• Writing about food is easy. Writing about myself is hard. Need me to write a 500-word essay about the joys of a Panera bagel? DONE. Need me to write an essay about what my parents’ marriage taught me about love? HOLD ON THERE WITH YOUR HIPPIE REQUEST. Creative nonfiction is a lot of self-reflection. I could float by and get a degree by writing a grand piece about the joys of oatmeal, but higher education is supposed to be about challenging oneself. (Look at me, using words like “oneself.” Who do I think I am?) So please forgive me if I’m a little more reflective, self aware, and a general pain in the ascot.
  • Antiques Roadshow is the perfect program to play in the background while you write. Give it a try. That show is GOLDEN.

Bits and Pieces: Grind food truck, Gelato Gilberto and other Louisville food news from the web, 2.17.14

Blogger’s note: Y’ALL. I have been buried in the delightful terror that is grad school. I’ll have to tell you about it one day. I’m blogging while I’m up for air.

News

  • Louisville loves Liz and Jesse Huot. How do I know? I linked to a story about the pair behind Grind food truck opening a brick-and-mortar restaurant, and it’s the most read post EVER on the Ashlee Eats Facebook page. The couple plans to open a restaurant in the building that used to house Oasis Sushi on Preston Highway. Congratulations, you crazy kids. (Courier-Journal)
Picture courtesy of Kristin Gilbert.
Picture courtesy of Kristin Gilbert.
  • Gelato Gilberto, a gelato shop in Norton Commons, will head to Portland (Louisville, not Oregon) for wholesale production of its sweet, sweet deliciousness. (Business First of Louisville)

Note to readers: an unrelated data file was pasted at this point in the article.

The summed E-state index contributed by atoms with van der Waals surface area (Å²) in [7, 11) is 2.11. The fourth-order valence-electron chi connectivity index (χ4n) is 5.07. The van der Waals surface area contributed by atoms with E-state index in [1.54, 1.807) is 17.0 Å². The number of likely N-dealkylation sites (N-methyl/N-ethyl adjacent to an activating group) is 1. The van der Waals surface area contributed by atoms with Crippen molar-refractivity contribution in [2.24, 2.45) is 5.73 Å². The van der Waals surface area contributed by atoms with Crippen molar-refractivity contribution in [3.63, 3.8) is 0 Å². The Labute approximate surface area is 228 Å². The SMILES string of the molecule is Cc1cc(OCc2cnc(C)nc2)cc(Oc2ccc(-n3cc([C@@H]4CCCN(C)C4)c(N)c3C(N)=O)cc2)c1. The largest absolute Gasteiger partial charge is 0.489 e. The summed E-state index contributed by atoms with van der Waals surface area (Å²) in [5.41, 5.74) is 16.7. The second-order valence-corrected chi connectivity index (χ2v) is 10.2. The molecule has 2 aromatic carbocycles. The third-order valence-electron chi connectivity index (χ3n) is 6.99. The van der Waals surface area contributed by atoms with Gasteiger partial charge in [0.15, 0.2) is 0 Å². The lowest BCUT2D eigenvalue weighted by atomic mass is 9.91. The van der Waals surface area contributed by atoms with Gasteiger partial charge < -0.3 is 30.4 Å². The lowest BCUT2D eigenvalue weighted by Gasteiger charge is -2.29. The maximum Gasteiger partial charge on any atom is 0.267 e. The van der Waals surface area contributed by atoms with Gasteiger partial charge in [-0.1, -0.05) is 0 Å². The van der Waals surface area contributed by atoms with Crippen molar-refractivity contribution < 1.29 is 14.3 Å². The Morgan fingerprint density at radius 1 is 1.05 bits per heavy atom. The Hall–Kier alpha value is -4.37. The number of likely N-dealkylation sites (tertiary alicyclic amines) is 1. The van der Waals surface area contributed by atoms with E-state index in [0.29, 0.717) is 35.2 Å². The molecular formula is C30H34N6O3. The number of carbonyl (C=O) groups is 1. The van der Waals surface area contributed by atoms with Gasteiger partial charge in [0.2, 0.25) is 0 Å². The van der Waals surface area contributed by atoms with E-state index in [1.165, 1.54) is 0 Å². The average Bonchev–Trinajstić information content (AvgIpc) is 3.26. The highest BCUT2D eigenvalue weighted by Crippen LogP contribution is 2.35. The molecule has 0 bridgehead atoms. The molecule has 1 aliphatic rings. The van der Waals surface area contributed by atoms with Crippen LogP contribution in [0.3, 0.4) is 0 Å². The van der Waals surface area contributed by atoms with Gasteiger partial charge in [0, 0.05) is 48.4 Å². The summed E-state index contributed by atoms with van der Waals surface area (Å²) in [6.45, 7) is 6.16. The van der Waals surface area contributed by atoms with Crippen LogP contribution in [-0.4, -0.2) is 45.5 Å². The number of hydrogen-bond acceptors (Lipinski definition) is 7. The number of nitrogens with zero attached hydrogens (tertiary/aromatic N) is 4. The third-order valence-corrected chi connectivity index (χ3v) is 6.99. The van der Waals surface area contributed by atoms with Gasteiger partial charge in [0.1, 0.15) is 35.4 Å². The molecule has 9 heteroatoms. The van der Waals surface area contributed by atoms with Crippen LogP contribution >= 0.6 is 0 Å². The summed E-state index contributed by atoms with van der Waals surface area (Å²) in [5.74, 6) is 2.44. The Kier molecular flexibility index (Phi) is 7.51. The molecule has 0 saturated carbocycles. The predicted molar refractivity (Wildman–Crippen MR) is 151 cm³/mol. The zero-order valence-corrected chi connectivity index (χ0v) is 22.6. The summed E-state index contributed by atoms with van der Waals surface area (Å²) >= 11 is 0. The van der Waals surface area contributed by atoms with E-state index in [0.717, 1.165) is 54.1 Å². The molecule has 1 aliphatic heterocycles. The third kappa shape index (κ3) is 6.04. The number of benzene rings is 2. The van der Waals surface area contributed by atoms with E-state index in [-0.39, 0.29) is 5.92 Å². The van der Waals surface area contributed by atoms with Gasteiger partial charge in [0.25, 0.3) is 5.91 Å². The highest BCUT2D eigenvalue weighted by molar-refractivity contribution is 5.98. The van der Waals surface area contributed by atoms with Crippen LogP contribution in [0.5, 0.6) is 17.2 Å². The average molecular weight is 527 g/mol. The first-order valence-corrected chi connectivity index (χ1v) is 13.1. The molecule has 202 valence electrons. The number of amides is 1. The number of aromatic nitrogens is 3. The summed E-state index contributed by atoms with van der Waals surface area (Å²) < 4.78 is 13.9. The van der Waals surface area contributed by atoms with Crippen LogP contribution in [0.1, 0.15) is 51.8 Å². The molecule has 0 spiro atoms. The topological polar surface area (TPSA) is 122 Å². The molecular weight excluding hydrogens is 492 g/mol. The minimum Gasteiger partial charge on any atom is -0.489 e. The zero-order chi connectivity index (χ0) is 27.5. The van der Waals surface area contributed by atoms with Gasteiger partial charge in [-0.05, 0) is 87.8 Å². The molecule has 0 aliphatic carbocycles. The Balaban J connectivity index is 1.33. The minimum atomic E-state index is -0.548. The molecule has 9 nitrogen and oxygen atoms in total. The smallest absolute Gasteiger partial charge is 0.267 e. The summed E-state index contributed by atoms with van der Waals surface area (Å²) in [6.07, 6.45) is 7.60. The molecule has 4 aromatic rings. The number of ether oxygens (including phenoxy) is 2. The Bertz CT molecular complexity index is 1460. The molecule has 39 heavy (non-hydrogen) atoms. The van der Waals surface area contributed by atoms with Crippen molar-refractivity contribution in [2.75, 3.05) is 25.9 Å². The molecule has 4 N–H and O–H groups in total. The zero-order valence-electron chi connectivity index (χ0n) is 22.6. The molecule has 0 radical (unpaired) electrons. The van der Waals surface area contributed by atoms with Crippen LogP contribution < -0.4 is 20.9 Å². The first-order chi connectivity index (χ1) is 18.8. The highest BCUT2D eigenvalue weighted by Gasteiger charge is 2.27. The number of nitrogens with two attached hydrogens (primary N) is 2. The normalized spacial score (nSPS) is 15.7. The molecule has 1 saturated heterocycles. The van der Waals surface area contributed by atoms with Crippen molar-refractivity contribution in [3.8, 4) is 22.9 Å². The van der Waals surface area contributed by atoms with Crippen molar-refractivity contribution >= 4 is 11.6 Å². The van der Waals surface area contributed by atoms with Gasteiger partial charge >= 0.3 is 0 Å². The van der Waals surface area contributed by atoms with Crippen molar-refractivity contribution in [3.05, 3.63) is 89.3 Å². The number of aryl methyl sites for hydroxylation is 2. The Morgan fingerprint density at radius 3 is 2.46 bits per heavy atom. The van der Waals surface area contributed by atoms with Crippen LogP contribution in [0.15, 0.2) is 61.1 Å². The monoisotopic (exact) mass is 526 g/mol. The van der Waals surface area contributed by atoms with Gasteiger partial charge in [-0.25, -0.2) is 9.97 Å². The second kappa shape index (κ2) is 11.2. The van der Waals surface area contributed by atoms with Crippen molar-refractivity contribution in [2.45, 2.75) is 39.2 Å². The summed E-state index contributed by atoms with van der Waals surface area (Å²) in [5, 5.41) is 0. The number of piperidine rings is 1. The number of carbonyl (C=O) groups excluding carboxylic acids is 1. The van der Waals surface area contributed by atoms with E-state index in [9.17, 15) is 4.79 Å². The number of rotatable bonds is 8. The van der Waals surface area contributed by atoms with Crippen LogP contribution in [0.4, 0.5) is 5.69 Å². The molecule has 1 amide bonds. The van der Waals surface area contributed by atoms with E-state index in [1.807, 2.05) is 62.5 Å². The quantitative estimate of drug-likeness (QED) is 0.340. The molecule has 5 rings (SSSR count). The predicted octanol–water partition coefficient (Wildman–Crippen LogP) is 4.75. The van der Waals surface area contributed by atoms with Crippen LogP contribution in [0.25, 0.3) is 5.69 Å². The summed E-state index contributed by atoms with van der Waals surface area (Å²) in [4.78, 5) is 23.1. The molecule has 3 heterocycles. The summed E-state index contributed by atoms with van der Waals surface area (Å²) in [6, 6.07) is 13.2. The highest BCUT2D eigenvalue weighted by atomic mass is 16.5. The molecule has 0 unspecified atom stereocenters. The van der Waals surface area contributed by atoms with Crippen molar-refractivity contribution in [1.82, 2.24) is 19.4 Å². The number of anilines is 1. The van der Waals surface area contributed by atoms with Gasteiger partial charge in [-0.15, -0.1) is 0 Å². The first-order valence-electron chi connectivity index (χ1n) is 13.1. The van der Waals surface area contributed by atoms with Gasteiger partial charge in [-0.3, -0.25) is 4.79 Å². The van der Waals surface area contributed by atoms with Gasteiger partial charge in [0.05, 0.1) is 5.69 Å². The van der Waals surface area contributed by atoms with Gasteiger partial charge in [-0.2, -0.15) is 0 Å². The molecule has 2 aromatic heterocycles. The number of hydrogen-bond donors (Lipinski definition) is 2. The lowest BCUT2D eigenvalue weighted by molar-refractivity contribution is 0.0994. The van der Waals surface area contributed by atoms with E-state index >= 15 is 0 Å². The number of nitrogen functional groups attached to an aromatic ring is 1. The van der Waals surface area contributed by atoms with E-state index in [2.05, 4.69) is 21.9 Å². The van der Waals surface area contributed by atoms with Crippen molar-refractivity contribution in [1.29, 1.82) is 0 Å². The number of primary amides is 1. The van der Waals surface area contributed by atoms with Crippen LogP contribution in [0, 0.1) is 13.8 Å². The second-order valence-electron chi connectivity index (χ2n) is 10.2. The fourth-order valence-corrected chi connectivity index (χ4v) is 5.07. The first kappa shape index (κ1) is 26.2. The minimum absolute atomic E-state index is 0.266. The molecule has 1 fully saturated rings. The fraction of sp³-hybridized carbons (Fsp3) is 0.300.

The Chicken Peppadew pizza at Boombozz in Westport Village.
The Chicken Peppadew pizza at Boombozz in Westport Village.
  • Boombozz Pizza will open a new location in the planned Middletown Commons, a shopping outlet that is being built on Shelbyville Road near the Gene Snyder Freeway. The restaurant plans to open in late 2014. (Business First of Louisville)

 

Events

  • We’re in the middle of The Comfy Cow’s fourth annual Chocopalooza. The ice cream shop is offering 10 flavors of chocolate ice cream at its three locations, and 10 percent of the proceeds will benefit the Make a Wish Foundation. I’ve got my eye on the Chocolate Peanut Butter Cookie. (Comfy Cow website)
  • Tomorrow is National Drink Wine Day, which begs the question, “What day isn’t National Drink Wine Day?” But anyway, Eddie Merlot’s is celebrating with half priced pours of the restaurant’s vintages from 4 to 11 p.m. Feb. 18 in the lounge and bar area. The restaurant is at 455 South Fourth Street in downtown Louisville. (Eddie Merlot’s news release)

 

Etc.

  • Here’s a fun little tidbit about Kentucky’s most famous native son, Abraham Lincoln (sorry, George Clooney): he knew his way around a kitchen. A new book called Abraham Lincoln in the Kitchen: A Culinary View of Lincoln’s Life and Times, “looks at our 16th president’s life through the extraordinary stories of what he ate, cooked and served, along with recipes modified for the modern kitchen.” (NPR)